We had a 30-foot motor boat that we’d rented. It came with a captain and his wife, and a deck-hand. It was nothing palatial, but we cruised around having a great time. I was with Maureen, and Paul was with Jane Asher. Jane couldn’t go in the sun and Paul got sunburnt one day and was screaming all night. Our bedrooms were either side of the passageway with only curtains dividing them, so you could hear everything.
One of the holidays we went on, again with Ringo and Maureen, was on a yacht in the Bahamas, the Happy Days. I remember writing Things We Said Today in one of the cabins below deck one afternoon on my acoustic guitar. I got away from the main party but it was a bit queasy downstairs; you could smell the oil and the boat was rocking a bit and I’m not the best sailor in the world, so I wrote a little bit of it downstairs and then the rest of it on the back deck where you couldn’t smell the engine. I don’t know why the engine was on, I suppose we were moving.
I wrote Things We Said Today on acoustic. It was a slightly nostalgic thing already, a future nostalgia: we’ll remember the things we said today, some time in the future, so the song projects itself into the future and then is nostalgic about the moment we’re living in now, which is quite a good trick. It has interesting chords. It goes C, F, which is all normal, then the normal thing might be to go to F minor, but to go to the B flat was quite good. It was a sophisticated little tune.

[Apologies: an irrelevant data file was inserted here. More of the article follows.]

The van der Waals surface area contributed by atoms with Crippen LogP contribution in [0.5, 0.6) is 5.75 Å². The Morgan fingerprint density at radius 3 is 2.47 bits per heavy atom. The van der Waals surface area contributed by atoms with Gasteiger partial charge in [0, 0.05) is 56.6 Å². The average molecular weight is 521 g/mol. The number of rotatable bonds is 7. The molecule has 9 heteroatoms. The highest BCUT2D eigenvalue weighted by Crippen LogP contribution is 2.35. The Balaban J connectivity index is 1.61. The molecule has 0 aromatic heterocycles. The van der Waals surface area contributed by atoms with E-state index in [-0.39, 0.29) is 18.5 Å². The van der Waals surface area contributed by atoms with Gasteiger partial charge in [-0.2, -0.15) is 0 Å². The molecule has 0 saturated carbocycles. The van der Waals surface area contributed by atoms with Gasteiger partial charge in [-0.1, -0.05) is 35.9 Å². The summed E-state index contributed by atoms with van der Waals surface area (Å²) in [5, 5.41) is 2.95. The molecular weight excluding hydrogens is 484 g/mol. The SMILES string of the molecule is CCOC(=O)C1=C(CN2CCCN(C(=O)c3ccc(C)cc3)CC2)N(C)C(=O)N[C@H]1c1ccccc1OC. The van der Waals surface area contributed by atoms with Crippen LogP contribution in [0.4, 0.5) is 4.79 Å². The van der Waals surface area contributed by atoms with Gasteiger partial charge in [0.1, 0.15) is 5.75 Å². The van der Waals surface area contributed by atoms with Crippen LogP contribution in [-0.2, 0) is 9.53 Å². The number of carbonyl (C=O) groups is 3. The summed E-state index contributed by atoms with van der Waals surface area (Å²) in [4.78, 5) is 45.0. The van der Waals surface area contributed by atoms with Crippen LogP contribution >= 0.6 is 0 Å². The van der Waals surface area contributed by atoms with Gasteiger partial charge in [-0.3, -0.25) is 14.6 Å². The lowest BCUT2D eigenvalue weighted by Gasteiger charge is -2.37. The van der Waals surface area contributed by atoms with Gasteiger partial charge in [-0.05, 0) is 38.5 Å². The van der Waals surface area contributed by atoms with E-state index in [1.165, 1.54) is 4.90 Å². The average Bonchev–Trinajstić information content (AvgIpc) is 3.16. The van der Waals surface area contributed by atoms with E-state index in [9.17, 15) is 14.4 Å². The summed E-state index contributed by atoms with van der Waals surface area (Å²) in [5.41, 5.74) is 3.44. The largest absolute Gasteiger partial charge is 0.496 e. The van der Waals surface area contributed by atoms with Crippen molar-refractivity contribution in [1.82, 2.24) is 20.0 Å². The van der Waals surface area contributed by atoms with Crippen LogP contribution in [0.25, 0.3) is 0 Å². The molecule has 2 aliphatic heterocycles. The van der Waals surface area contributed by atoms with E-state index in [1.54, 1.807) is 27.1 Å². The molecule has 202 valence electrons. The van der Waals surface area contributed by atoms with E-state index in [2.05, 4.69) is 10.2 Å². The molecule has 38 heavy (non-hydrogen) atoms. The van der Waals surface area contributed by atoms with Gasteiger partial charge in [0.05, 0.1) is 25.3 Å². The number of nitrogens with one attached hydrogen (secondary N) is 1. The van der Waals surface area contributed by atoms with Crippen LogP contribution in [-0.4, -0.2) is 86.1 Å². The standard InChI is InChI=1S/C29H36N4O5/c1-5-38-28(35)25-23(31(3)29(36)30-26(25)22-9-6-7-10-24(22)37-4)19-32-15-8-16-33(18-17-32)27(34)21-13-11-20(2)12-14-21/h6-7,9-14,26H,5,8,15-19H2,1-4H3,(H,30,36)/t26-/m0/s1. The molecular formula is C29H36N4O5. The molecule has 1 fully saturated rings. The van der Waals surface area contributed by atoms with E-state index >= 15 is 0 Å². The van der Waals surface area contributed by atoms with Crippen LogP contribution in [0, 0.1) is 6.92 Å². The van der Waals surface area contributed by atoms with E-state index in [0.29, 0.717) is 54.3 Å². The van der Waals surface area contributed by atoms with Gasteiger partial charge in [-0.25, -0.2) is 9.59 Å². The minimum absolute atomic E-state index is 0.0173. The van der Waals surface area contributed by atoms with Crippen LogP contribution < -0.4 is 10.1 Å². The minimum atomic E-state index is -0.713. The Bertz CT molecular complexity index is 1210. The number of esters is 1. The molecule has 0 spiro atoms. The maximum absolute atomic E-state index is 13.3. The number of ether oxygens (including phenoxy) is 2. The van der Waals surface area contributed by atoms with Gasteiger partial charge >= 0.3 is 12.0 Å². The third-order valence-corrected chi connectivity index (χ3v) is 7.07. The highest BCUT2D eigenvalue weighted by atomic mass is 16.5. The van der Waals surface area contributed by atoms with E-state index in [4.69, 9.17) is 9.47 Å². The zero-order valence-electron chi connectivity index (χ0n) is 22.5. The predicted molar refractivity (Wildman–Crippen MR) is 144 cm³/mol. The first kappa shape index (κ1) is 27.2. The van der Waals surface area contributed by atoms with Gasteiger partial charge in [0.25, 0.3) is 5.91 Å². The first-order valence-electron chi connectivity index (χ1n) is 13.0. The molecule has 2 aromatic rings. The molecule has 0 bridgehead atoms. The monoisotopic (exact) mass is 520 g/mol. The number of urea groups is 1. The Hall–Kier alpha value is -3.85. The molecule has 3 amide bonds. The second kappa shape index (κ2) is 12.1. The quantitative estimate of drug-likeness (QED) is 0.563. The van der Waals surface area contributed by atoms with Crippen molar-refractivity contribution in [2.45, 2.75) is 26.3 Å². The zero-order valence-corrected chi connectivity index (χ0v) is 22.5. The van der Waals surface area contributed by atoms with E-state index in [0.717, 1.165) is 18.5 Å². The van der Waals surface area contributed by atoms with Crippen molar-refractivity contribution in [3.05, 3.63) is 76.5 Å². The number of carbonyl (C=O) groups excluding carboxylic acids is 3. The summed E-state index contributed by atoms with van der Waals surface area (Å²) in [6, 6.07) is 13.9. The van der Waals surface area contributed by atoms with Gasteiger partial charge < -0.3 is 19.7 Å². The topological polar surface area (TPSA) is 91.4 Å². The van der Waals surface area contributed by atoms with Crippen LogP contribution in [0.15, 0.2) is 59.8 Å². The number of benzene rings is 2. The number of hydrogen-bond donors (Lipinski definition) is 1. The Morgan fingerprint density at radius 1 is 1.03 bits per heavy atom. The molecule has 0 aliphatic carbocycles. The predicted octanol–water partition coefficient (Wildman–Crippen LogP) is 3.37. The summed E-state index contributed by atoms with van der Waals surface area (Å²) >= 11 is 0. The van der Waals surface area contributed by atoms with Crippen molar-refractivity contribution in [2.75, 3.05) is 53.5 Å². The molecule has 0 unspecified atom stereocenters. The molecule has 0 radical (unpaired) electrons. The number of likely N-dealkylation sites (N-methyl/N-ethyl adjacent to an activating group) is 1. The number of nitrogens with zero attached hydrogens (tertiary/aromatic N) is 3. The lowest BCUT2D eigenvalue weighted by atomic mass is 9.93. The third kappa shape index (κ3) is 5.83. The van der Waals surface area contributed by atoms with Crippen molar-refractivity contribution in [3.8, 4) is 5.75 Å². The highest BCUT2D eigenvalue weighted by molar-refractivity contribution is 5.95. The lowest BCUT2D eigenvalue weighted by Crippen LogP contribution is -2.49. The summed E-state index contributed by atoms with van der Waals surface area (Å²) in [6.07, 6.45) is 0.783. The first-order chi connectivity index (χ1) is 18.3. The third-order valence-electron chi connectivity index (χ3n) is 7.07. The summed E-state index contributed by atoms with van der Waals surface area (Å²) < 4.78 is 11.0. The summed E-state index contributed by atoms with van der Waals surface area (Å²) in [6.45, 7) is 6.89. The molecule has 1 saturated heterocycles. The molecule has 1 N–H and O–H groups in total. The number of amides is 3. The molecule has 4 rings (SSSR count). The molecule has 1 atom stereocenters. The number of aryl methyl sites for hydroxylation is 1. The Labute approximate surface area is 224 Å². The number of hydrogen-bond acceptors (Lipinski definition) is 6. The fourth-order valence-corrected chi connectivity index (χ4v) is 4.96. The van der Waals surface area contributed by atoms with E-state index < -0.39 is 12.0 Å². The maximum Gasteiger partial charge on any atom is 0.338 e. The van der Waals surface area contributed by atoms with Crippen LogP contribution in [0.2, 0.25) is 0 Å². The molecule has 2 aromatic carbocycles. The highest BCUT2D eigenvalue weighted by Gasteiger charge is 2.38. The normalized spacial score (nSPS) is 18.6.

Then someone like the Daily Express got word that we were there so we had the buzzing little boats around. The reporters would say, ‘My editor says I’ve got to stay here till you give us a picture!’ So we always had to pose for a picture, smiling hello but thinking, Piss off!
Many Years From Now, Barry Miles
The guitar was given to Peggy, the wife of Captain Bolyard who manned the ship on which the party stayed.
Fantastic scenery in those islands – we really felt we were in another world. I remember taking the dinghy out to do some spear fishing. I had this clumsy old spear with me – honestly, it was big enough to catch whales. So I dove – or is it dived? – off the boat and started hunting around for fish. There were lots of little fish kicking around down below, but suddenly I saw some barracudas. Miniature sharks. Nasty fellows those! You can annoy other fish but barracudas are not for stirring. They’re for avoiding. I tried to get them to go away but it didn’t work. So I ran for my life – well, swam for it, anyway! You couldn’t see me for bubbles. Of course I didn’t catch anything that trip.
The holiday came to an end on 27 May 1964.